Land Prices Outstrip Wages 2 – 1










Since 1996, residential land prices have raced from 110 per cent of GDP to nearly 220 per cent of GDP. Meanwhile, wages have declined modestly against GDP.

“First Home Buyers’ incomes have simply not kept up with the strong rise in land prices. Here is the proof,” Prosper Australia Buyers Strike campaigner David Collyer said today.

“This fifteen year period breaks away from a very long trend where wages and land prices were strongly correlated.

“In the last year alone, wages are down 1.4 per cent against GDP, while land is up 20.8 per cent.

Collyer was commenting on the release of the Land Values Affordability Comparator which examines both wages and land prices, over time, against the strength of the overall economy. The Comparator shows just how profoundly unaffordable land is for FHBs.

“It is no wonder buyers are angry and frustrated. Young adults are urged by their families and society to get started, to buy a home, to begin accumulating assets. But the numbers cannot be made to add up.

Current settings demand young couples dedicate around 40 per cent of both incomes for 20 years to buy a starter home. “A sacrifice this large is unprecedented and illegitimate.”

“FHBs have taken the only rational action possible: renounce home ownership for the foreseeable future while saving a larger deposit and investing elsewhere.

“The property market needs a continual flow of new entrants to maintain forward momentum. It is no longer receiving them. Our Buyers Strike merely formalises what the market is imposing on FHBs.

The Buyers Strike advocated by Prosper Australia has captured the imagination of FHBs visiting the GetUp site and following property issues elsewhere on the internet.

“The campaign has had no mainstream media coverage and must be actively searched out, which makes the groundswell even more remarkable,” Collyer said.

To see the campaign’s early impacts, and the passionate comments it has aroused, visit:

Dont Buy Now Facebook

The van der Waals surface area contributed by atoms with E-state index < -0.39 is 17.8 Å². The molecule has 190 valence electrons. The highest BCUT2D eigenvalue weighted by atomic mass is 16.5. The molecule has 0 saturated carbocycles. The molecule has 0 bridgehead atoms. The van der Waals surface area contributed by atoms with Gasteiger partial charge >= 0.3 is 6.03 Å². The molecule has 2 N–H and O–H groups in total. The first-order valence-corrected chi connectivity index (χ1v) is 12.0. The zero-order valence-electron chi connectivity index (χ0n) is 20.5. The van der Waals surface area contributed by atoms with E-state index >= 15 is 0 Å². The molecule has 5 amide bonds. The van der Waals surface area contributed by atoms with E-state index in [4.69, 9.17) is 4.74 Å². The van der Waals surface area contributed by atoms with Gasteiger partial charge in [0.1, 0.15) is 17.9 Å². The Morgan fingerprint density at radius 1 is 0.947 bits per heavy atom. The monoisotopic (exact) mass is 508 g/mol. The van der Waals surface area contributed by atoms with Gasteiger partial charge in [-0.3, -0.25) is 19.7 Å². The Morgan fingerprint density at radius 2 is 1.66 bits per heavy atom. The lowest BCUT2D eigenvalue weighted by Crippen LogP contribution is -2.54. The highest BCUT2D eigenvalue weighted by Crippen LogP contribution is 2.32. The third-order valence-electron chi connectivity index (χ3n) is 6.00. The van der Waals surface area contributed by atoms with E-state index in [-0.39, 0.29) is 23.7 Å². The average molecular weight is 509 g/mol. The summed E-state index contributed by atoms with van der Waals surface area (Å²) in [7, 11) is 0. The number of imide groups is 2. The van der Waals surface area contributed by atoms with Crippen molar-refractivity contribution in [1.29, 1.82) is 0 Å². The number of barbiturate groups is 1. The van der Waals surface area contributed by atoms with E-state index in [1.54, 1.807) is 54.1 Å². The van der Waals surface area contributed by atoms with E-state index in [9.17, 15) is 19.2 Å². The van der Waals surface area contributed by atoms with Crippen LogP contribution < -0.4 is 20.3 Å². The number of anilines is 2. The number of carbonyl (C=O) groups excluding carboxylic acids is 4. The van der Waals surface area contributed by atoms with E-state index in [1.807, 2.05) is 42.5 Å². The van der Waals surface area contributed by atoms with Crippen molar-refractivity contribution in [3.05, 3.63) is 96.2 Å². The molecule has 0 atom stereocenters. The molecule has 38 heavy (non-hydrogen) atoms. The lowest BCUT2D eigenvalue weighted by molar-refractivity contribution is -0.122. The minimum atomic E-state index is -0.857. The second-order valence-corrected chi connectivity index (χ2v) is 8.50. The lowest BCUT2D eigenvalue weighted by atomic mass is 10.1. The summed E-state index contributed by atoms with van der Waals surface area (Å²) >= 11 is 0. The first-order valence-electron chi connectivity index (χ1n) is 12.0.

GetUp forum

It must be noted that Prosper is not today calling the bursting of The Great Australian Land Bubble, but does assert it is ‘imminent’.

“Inflated land prices must and will revert to the long term mean. The US example shows the terrible economic pain a price correction inflicts on the most exposed – the recent buyer,” Collyer concluded. “Only those who stand aside will avoid this peril.”

* An xl spreadsheet of the graph data is available on request.

8 Comments

  1. Gavin R. Putland24-03-2011

    P.S.: That graph actually understates the problem, because what I have called “wages & salaries” includes employers’ contributions to insurance and super. Had I excluded those contributions, the red curve would be lower and declining faster.

    Meanwhile the latest attempt to deny the housing bubble (http://is.gd/PWpCE5) has been answered at http://blog.lvrg.org.au/2011/03/bubble-deniers-plead-no-contest.html .

  2. Ryan O’Dwyer29-03-2011

    It would be interesting to add in line for the uptake of the internet and the power of personal computing, adding the ability to move numbers and money around faster.

  3. Karl Fitzgerald
    Karl Fitzgerald30-03-2011

    Ryan – if you owned all the money in the world & I all the land – how much would i charge you for your first night’s rent?

    This is why Winston Churchill said ‘land is the mother of all monopolies’.

    In economics speak land does technically mean everything above the land surface and everything below it. With data usage rates spiking 45% since the iphone & ipad revolution, the value of the Electromagnetic spectrum has also skyrocketed.

    If we included other scarce resources like the EMS to this Comparator, the difference would be even more pronounced between what wage earners get and what owners of privileged property receive as society naturally develops.

    Why work? Speculate is what the tax system beckons for us to do. Such a tragedy there are so many negative side effects a la Ireland, Spain, USA, UK, Greece, Latvia, Iceland.

  4. Matt Hawke30-03-2011

    I would be interested in seeing the spreadsheet containing the data for this graph. In particular, I would like to see the date range extended back another 10 to 20 years.

    Are you able to provide a link to the spreadsheet?

  5. Nick K30-03-2011

    Gavin youre spot on

  6. Gavin R. Putland31-03-2011

    Matt Hawke: The figures are straight from the ABS. More details at http://blog.lvrg.org.au/2011/03/how-land-prices-outgrew-workers-incomes.html .

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